OLDSMAR — City Council members signaled Wednesday they will be ready as soon as Tuesday to fill the seat vacated by Eric Seidel.
"We don't need to delay it any further," Vice Mayor Jerry Beverland said.
"We need to have a full council to represent the people of Oldsmar," council member Suzanne Vale said. "That's the way that we work best."
Beverland, Vale, council member Doug Bevis and Mayor Jim Ronecker made clear they will not consider appointing anyone who is running or desiring to run for office in the March elections.
"I think it would be an unfair advantage," Bevis said. "If it was uncontested, that's different."
So far, two people — former council member Loretta Wyandt and code enforcement board alternate Robert Brown — have picked up candidate packets for the Seat 4 election. The qualifying period begins at 8 a.m. Tuesday and ends at 4:30 p.m. Dec. 4.
Ronecker said he will present his choice to the council for a vote during its meeting Tuesday.
He said he has discussed it with the city manager, a former mayor and some residents, but was not ready to publicly name the person yet.
"I haven't spoken to my council yet," Ronecker said. "I'm not going to negotiate anything through the St. Petersburg Times."
He said his nominee isn't former council member Babe Wright, whose name comes up when council seats become vacant. But his choice is another former council member, he said.
"It's somebody that's lived in the city longer than I've been alive," said Ronecker, who is 45. "Their qualifications are impeccable. All thought it was an excellent choice."
Assistant city clerk Kathy Horvath said council members have 30 days from the day the seat is vacated to name a replacement. An appointee must be a registered voter and an Oldsmar resident for at least one year. The person serves until March.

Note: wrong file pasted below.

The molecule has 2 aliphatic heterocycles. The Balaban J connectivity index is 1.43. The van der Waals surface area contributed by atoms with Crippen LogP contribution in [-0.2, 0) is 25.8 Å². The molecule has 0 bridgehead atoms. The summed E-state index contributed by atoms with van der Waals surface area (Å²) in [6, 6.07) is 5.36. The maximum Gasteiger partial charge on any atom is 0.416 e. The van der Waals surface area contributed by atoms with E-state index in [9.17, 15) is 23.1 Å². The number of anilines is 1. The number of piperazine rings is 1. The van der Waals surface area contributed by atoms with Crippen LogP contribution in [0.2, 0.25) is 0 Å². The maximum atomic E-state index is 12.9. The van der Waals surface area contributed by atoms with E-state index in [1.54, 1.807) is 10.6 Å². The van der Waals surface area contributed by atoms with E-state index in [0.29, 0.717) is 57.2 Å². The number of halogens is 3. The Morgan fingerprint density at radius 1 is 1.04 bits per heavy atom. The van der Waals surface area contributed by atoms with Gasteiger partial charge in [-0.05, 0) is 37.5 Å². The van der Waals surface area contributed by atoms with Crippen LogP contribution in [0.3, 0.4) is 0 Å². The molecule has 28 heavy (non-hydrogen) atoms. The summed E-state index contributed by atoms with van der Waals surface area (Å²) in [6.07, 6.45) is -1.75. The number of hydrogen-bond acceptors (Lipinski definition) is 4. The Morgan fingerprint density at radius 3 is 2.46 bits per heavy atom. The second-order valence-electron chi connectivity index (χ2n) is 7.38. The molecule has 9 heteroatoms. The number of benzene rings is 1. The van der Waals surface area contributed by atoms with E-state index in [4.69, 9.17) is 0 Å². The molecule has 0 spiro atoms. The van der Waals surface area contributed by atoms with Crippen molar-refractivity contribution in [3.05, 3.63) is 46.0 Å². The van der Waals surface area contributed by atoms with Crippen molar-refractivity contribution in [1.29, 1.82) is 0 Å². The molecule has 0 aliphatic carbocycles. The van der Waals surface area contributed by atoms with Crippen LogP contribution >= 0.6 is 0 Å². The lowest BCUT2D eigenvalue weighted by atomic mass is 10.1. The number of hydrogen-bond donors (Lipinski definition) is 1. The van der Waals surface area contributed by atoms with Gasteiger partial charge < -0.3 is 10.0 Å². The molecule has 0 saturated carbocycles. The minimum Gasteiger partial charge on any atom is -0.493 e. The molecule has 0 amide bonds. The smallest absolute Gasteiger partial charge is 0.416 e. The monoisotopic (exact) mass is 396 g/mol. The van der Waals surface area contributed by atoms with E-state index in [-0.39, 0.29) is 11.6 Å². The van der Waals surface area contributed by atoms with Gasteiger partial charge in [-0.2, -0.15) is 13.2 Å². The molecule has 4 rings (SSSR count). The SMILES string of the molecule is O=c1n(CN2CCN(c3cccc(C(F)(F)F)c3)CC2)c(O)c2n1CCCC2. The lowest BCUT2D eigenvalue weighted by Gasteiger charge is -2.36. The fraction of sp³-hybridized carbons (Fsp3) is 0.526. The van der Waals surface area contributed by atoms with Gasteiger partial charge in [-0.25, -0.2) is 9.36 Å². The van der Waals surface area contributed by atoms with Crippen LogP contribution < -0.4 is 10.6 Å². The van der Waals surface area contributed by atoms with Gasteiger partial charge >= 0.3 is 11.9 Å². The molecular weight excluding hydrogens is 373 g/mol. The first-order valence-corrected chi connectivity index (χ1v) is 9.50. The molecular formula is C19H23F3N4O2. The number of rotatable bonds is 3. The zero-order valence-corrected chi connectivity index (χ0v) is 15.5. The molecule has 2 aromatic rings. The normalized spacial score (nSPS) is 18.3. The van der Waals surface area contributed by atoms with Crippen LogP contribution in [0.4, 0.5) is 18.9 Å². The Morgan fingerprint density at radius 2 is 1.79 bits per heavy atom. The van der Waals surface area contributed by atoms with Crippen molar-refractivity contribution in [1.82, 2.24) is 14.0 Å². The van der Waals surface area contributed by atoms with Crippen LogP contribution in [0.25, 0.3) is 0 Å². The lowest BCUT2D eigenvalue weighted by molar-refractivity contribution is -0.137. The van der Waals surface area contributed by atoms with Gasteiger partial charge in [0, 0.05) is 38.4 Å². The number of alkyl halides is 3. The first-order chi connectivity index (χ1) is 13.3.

Seidel, 46, submitted his resignation letter Oct. 21, a day after announcing during a council meeting he is scheduled to undergo surgery Nov. 4.
He fractured his cervical spine two months ago while boxing, the second time he'd injured it since a 2005 fall down stairs.
Seidel said a bone fragment has shifted inside his vertebrae, pressing against his spinal cord.
Surgeons will try to get the fragment out, but the recovery period could last as long as six months.
He could be immobile the first three months.
Seidel, who had four months left on his first term, said stepping down was difficult.
"I'm extremely disappointed that I didn't get to finish out my term," he said. "The only thing worse than that is to stay in office and not be able to go to meetings and do the job that I was elected to do."
Rodney Thrash can be reached at email@example.com or (727) 445-4167.